MusiCares Person of the Year honored for his accomplishments at star-studded event
"It's strange to be at an event like this and still be alive," James Taylor joked Monday night at the 2006 MusiCares Person of the Year gala in Los Angeles honoring his life and career.
Anyone expecting a performance from an overly earnest singer/songwriter got the shock of their life as the beloved "JT" revealed the comic side of his nature. Clowning with paparazzi on the red carpet, the lanky singer affected a weightlifter's grimace as he hoisted his Person of the Year trophy. Upon officially receiving the award hours later, Taylor spoofed a remark he made in the '70s about nuclear weapons. "My only hope is that one of these things never falls into the hands of someone desperate enough to use it."
Having launched his distinguished hit-making career with the 1971 hit "You've Got A Friend," it seemed appropriate that more than 2,000 of Taylor's closest friends and fans would gather to fete the folk-pop legend. Among those paying tribute or in attendance were Jackson Browne, David Crosby, Sheryl Crow, Nicole Kidman, Bonnie Raitt, Paul Simon, Bruce Springsteen, Sting, John Tesh and dozens more.
It was a night of transcendent performances, both musical and oratorical. Comic actor Cheech Marin recalled how Taylor inspired him to play guitar, but after years of practice all he could manage was the opening chords of "Fire And Rain" and the coda of "Carolina InMy Mind." GRAMMY winner Sting recounted seeing Taylor perform in England in the '70s. Taylor's talent was so devastating, Sting claimed he abandoned his sensitive folkie aspirations to become "a bass player in a punk band." Another GRAMMY winner, Sheryl Crow, said the first concert she ever attended was a Taylor show in Missouri. "It was the first time I'd ever heard 60,000 people sing in this glorious harmony," she said.
Though the mood was lighthearted, the cause was serious. Proceeds from the tribute go to the MusiCares Financial Assistance Program, which ensures that music people have a place to turn in times of financial, medical and personal need. In three weeks following Hurricane Katrina, MusiCares distributed $1 million to musicians affected by the storm. That assistance has since risen to more than $2 million.
"I'm excited about [the Person of the Year honor] and there's a great deal of anticipation," Taylor said before the show. "I've learned over the past couple of days what great work MusiCares does, and how important that organization is to us musicians…they deliver immediate service to people [in need], and I'm really glad to be asked to be the focus of this benefit."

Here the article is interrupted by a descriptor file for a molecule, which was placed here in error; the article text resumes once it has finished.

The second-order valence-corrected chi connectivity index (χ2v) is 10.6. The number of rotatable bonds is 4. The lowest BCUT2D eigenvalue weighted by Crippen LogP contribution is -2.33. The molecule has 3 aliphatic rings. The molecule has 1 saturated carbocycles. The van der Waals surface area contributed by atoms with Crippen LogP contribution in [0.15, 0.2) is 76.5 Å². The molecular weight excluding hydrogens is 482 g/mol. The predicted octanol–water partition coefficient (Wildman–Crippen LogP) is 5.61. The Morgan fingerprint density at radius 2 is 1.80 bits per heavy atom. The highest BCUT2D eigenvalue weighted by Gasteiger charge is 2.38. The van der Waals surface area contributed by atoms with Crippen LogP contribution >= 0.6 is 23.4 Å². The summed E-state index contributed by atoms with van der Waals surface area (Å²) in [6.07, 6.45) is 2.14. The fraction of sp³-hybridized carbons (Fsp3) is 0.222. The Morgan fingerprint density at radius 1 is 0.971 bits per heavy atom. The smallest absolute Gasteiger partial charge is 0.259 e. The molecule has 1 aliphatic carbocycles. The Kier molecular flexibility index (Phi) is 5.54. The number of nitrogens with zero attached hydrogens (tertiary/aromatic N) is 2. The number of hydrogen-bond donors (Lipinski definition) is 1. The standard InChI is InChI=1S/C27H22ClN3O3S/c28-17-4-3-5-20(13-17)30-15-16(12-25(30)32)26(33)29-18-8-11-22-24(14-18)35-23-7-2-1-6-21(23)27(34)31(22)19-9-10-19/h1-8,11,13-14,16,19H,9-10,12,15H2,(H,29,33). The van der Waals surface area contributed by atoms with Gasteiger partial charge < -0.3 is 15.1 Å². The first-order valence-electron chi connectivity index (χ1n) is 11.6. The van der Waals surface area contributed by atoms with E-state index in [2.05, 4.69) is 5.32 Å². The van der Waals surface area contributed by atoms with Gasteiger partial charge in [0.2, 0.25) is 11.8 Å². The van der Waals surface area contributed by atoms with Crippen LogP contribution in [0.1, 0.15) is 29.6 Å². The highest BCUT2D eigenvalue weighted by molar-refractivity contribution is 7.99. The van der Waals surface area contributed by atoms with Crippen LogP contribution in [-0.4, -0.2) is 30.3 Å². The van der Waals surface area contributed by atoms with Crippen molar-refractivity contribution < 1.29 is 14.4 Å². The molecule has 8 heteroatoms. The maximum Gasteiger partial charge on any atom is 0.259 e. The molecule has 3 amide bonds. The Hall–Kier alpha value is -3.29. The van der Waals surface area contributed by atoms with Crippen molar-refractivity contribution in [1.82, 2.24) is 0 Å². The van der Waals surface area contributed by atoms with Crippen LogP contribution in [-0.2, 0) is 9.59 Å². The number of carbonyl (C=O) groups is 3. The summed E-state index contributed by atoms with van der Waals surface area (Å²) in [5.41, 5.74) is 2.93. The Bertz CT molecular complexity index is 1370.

Monday's bash was in honor of Taylor's extraordinary musical achievements, as well as his philanthropic commitment to arts, environmental and humanitarian causes. A five-time GRAMMY winner, he has amassed 12 platinum albums while maintaining his status as one of the world's top live performers. Taylor's Greatest Hits album remains one of the top catalog titles of all time. He has contributed to a variety of causes, including the Natural Resources Defense Council, Vote for Change, No Nukes and others.
Demonstrating the scope of Taylor's artistry, the event featured some of the world's finest musicians performing songs from the Taylor songbook. Paul Simon launched the festivities with an exquisitely lonesome version of the sagebrush ballad, "Sweet Baby James." Bluesman Taj Mahal teamed with Dr. John for a roiling, New Orleans-styled interpretation of "Everybody Has The Blues." India.Arie gave "Secret Of Life" an R&B injection, while the Dixie Chicks served up a gospel-influenced "Shower The People."
David Crosby, Jackson Browne and Sheryl Crow joined forces for a sultry version of "Mexico," their rich harmonies offset by a brassy Mariachi break. In the capable hands of Bonnie Raitt, Taylor's "Rainy Day Man" was transformed into a simmering soul jam. Displaying the talent that has made him a country music superstar, Keith Urban punctuated "Country Road" with twangy guitar solos brimming with Nashville authority.
Alison Krauss delivered an angelic reading of "Carolina In My Mind," her gossamer voice complemented by the bluegrass guitar of Jerry Douglas. Sting paid tribute to his British roots on "You Can Close Your Eyes," singing in a low, hushed voice that complemented his Victorian-style lute playing.
Just when it seemed the musical bar couldn't rise any higher, Bruce Springsteen ambled from the wings unannounced. Describing Taylor as "the authentic Southern voice," Springsteen rendered Taylor's blue collar lament "Millworker" with an Appalachian-style howl that dramatized the tune's working-class lyrics.
When the man of the hour finally took the stage, he didn't disappoint. First performing a duet with Carole King on "You've Got A Friend," Taylor then took center stage for solo performances of "Copperline" and the Martin Luther King tribute, "Shed A Little Light." He capped his set by devoting a song to the fans in attendance — the Holland-Dozier-Holland classic, "How Sweet It Is (To Be Loved By You)." As Taylor and his band rocked the house, Taylor's twin sons Henry and Rufus danced on stage.
With his fans shouting for more, Taylor offered an encore in the form of his heartbreaking 1971 hit, "Fire And Rain."
The benefit began with a cocktail reception and silent auction sponsored by AEG featuring items like an Ebony Gibson JR-200 Acoustic Electric Guitar signed by Paul Simon, a Peter Max personal portrait, a VIP meet-and-greet at Max's New York studio and other items.
Attendees included MusiCares Foundation and Recording Academy President Neil Portnow, and MusiCares Foundation Board Chairman Les Bider. GRAMMY-winning producer Phil Ramone is executive producer for the event.